Although the historical drifters were primarily men, who exhibit the overt masculinity of the historical flâneur, by focussing on the drifter’s own un/conscious experience and the reciprocity of encounter, rather than aiming for objective observing, the Situationist’s theory is open to a clearer, more desirable, feminist alternative. Indeed, one that includes the likes of me. I suggest that not only does drifting offer space for the ordinary poor, but also for the ubiquitous yet obscured disabled.

I shall never be conventionally fit. Counter-intuitively, exercise can make my chronic illness worse. Walking is one of the few physical things that I can do in a sustained way that does not readily make me ill. Still, I am regularly not well enough to even walk. Over a lifetime, I have learnt to make these very particular instances of severe fatigue my friend, and in important ways it keeps me safe. With great effort and discipline, I have been able to develop from relying on the typical (and understandable) survival strategy to over-ride my illness, faking well just to get by, to thriving by exploiting my illness as my ally, by becoming attuned to my genuine needs to fully live.

Central to my thriving is my practice of, what I call, ‘do what I feel’ days. Like the Situationists’ drifting, ‘doing what I feel’ is not merely succumbing to or being lead by reactive impulse. Rather it is the active, purposeful, kindness of listening to what my body, heart, soul really needs in that moment and actually giving it to myself. Analogous to following the psychogeographical contours of the city, I consciously follow the contours of my internal topography to see where it leads me—I am drifting within. 

For me, this might mean lying on a couch binging every single Star Wars film and live-action series in chronological order (yes, I recently did exactly that); or eating all the chips, and I mean ALL the chips, in their potato-y, fatty, salty glory; or forgoing all activity except minimal hygiene. Importantly, this sort of listening aims to resist the commanding voice of ‘oughts.’ Especially, when it is the old strategy to over-ride my illness disguising itself as genuine needs. These include, for instance: the morally loaded, the FTW (for the win)—I need to do my stretches to manage my pain levels, I ought to do my stretches; the desires, the YOLO (you only live once)—the sea makes me feel better, I ought to walk down to the sea; and the opportunistic, the FOMO (fear of missing out)—I am in Melbourne, I ought to see…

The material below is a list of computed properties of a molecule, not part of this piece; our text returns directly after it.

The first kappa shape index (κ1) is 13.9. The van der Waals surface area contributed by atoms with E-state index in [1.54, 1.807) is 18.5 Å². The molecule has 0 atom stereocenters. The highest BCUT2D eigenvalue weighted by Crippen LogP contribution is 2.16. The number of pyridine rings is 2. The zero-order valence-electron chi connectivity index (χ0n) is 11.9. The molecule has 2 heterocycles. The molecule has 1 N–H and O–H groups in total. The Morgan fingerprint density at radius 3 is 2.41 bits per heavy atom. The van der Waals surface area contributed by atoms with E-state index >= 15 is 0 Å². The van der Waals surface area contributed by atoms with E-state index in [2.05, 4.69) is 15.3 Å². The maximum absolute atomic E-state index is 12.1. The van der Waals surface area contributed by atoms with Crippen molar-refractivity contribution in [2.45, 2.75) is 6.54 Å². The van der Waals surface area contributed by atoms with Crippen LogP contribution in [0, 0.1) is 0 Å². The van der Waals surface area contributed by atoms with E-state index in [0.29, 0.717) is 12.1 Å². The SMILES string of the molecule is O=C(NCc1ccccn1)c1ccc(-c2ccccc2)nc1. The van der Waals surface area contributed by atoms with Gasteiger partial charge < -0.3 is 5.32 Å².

Since I have been in Melbourne, for Stage Two of ‘a philosopHER walks,’ I have seen a whole lot of FUCK ALL. My body refused, and I listened. Instead—to honour my body’s deep need to rest, my heart’s deep need to break, my soul’s deep need to be still—I have been drifting.


Thanks to the most excellent of friends, Norelle, and number one niece, Eva, for gifting me a place to stay, and your nourishing company.

Thanks to Emily, Leslie, Beda, and Junaid, who, for the price of keeping your cat alive, offered me the whole of your lovely home and access to the Disney+ subscription.

Thanks to everyone I have encountered in Melbourne.

Thanks to Murray for suggesting I look into the Situationists when I gave a talk at the Aesthetics Research Centre, University of Kent. And then, to my friend Anthony, who happens to be an expert on them for giving me a valuable introduction (all misunderstandings and misrepresentations are my own). See the Situationist International Archive.

I am about to commence a test walk, with my great friend and experienced walker, Miranda. We are doing the Great Ocean Walk, along the southern coast of Victoria. It is my first long-distance walk with full pack for many years. Thanks Miranda for being prepared to endure, even share a tent with, my fuckery over the 8 days and ~110kms.

Mid-April I am returning to the United Kingdom to begin Stage Three of ‘a philosopHER walks’, solo-walking from one end of the country to the other and beyond. 

If you wish to support this project, in any way, please let me know via the contact page. I particularly appreciate gifts of goods—a meal, a pint, a place to pitch my tent; or exchange of goods—I am proving an excellent cat sitter, for example, but also I would also be delighted to give talks, philosophy sessions, or do chores for that meal, pint, campsite pitch.

Where I have to cover cost, my budget is £20/day for all the things. If you would like to help financially, you can shout me the equivalent of a meal, a pint, a campsite pitch, even a day. All gratefully received via my Kofi site:


2 responses to “Drifting, walking for surviving and thriving: Stage Two of ‘a philosopHER walks’”

  1. Good luck with the walking. I have just had a second bout of long covid enduced breathing issues but I was able to walk 5 kilometres yesterday. I feel my chance at doing a long walk, even 60km slipping away. I wish you all the best with your walk down the coast. My fingers will be crossed for you and your companion. My spirit will be with you both.

    Liked by 1 person

    1. Thank you for your well wishes! They are much appreciated. Yay! for your walking achievements.

      Liked by 1 person

Leave a Reply

Fill in your details below or click an icon to log in: Logo

You are commenting using your account. Log Out /  Change )

Twitter picture

You are commenting using your Twitter account. Log Out /  Change )

Facebook photo

You are commenting using your Facebook account. Log Out /  Change )

Connecting to %s

Create a website or blog at

%d bloggers like this: